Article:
Sweet Dreams and Zero Pee Pees

Is the thought of night potty training your toddler making you feel absolute doom? Here are some simple tips to avoid derailing your toddler’s sleep while you night train.

Ditch the pull-ups/diapers

Of course the dream is our toddler will magically stop going in the middle of the night and wake-up completely dry, sure, sometimes that happens, most of the time it doesn’t. It is the pull-up’s job to wick moisture away, so your child doesn’t feel bothered when they go. If they don’t feel when they go, they will not be able to learn to hold it. Ditch the pull-up or diaper for a week and see how it goes. If you child doesn’t adjust, they might not be biologically ready yet. Check-in with your pediatrician.


Know that as your child learns, there will be accidents, and that is okay. Give it a solid week at least for your child to adjust. Prepare for those accidents to get your child back to bed as quickly as possible. Have several clean, fitted sheets and new blankets on hand in the bedroom as well as a fresh pair of PJs. If you have a partner available, have one person see to the child and the other see to changing the bed.

Bed Prep

Make sure to have a plastic mattress cover and as listed above a few sets of extra sheets, blankets and PJs. Under the fitted sheet, use a pee pad that will help soak up the liquid. You can even layer several fitted sheets and several pee pads on a time to simply pull the top layer off and get your little one back in bed quickly.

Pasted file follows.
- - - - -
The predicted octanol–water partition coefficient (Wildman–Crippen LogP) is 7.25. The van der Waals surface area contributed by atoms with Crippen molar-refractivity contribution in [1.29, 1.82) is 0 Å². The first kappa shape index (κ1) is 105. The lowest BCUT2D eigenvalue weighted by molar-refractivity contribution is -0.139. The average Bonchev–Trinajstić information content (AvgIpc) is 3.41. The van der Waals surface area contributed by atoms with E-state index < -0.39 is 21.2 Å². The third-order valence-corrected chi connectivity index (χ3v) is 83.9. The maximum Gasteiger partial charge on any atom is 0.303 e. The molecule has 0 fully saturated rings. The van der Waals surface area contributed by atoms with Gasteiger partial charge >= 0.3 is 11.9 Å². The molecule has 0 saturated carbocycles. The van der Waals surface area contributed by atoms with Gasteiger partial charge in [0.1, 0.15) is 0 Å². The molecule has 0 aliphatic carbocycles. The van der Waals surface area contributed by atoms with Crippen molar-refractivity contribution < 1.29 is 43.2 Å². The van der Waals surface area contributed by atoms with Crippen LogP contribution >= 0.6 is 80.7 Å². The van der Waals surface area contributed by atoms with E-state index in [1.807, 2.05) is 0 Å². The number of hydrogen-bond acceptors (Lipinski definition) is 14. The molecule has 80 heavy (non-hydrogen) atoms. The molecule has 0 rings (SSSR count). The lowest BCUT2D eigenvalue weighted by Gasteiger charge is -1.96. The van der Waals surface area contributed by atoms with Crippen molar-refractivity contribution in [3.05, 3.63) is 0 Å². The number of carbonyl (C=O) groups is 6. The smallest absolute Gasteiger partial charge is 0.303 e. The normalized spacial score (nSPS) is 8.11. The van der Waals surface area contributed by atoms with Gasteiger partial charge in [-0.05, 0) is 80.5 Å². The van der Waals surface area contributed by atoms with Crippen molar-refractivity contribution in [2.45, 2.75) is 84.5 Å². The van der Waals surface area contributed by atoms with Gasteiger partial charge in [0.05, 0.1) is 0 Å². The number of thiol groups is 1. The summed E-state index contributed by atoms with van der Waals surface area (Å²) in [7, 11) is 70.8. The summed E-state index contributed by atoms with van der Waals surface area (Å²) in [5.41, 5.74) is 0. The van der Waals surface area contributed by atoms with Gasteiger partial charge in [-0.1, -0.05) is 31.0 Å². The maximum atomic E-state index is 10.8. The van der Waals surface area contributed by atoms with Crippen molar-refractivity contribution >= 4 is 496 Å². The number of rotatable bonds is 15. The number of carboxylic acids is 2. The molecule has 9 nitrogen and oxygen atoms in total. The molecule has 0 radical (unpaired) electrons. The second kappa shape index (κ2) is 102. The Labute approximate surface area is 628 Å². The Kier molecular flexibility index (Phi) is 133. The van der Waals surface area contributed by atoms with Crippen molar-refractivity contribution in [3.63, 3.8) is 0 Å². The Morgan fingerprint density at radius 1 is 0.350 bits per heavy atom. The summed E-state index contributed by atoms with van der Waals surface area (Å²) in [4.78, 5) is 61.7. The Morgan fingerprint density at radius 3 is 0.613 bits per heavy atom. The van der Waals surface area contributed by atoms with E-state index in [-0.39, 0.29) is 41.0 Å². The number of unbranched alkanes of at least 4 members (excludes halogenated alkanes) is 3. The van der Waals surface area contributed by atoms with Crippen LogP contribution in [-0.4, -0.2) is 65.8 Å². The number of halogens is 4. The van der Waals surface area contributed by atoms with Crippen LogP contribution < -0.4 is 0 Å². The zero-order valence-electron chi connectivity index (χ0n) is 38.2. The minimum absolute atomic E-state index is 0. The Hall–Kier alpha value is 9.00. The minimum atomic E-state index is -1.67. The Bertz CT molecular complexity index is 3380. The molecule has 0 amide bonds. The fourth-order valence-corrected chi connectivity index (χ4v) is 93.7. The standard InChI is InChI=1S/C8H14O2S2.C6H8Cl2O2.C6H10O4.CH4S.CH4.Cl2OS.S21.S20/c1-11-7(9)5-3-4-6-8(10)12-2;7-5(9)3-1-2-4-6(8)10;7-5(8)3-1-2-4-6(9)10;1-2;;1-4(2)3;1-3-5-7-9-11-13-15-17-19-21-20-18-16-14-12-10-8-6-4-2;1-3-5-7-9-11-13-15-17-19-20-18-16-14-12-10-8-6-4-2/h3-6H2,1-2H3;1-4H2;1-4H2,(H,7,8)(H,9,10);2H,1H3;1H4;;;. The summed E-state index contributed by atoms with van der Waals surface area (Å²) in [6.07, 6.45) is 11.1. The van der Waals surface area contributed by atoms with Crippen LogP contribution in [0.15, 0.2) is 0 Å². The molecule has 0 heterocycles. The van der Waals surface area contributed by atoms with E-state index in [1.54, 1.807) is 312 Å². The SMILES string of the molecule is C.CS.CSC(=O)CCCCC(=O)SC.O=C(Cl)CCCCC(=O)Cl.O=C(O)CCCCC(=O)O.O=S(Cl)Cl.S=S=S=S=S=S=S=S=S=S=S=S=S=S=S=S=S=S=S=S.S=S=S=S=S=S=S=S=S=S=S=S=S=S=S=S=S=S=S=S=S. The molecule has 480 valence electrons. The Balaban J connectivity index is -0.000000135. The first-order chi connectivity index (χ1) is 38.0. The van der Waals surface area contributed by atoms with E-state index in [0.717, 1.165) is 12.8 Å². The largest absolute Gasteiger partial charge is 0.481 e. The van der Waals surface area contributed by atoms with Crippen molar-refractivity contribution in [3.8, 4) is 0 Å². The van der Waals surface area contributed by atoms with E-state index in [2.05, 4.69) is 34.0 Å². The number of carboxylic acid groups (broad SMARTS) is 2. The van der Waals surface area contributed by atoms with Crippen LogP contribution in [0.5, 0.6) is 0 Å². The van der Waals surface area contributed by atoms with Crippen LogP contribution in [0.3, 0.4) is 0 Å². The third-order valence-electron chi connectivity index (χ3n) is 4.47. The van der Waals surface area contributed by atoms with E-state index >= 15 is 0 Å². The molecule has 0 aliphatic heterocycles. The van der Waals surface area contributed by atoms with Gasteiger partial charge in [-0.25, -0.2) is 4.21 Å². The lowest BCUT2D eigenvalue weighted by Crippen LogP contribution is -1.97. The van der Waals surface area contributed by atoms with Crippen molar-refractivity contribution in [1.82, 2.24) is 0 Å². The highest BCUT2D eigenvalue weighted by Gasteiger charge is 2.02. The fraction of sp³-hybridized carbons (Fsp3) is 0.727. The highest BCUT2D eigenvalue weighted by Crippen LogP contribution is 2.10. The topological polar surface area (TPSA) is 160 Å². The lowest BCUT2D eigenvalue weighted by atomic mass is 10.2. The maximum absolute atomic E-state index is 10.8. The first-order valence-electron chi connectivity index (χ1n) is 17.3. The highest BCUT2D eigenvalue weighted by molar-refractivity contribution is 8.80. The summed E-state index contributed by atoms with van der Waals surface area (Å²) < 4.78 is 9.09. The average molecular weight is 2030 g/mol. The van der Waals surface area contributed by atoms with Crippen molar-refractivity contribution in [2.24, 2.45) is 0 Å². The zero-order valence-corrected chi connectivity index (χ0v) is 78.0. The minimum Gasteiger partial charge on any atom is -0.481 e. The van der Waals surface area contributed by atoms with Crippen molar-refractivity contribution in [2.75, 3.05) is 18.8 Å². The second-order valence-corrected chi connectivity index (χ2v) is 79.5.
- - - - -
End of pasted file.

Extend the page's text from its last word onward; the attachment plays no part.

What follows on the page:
Bedside Water

If your child sleeps with bedside water, decrease the amount you offer, they shouldn’t be getting all their hydration at night, they should be sleeping!

Liquid Intake

Offer a ton of liquid earlier in the day, then around 4/5pm start keeping an eye on what your child is drinking, as well as a lot of trips to the restroom. Limit water consumption two hours before bedtime offering only small amounts at a time.

“Dream Pee”

Before you go to bed or around midnight, carry your child to the restroom in dim light, set on the potty and whisper “you are on the toilet, go potty” then carry back to bed. This can help them ease into staying dry throughout the night.

Praise success

As with any success our toddlers have, celebrate it! Mention how proud you are then call a friend to share the news, have a dance party or a celebration parade around the kitchen!

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About The Author

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Jennie is a certified sleep consultant with a background in Child and Adolescent Studies who specializes in teaching toddlers and children to choose to stay in their open bed, fall asleep independently, and sleep through the night. After earning her Bachelor of Science in Child and Adolescent Studies, and spending time in the classroom, she decided to follow her passion and move to New York City to become a professional theatre actress. Between shows, she worked as a nanny. One family had a toddler that couldn’t fall asleep without help, he refused to nap and would wake-up multiple times a night. Frustrated by the lack of resources for toddler sleep issues she became a certified sleep consultant. Relying on her education and experience, she then created Week to Sleep geared for toddlers in an open bed.

Jennie has helped so many families across the country make bedtime easy and enjoyable. She has been featured on Mommy Mingle, Parentville, corporate Google, and buybuybaby. Jennie’s favorite part of working with families is when a toddler runs to their parents in the morning exclaiming, “I did it, I am SO proud of me!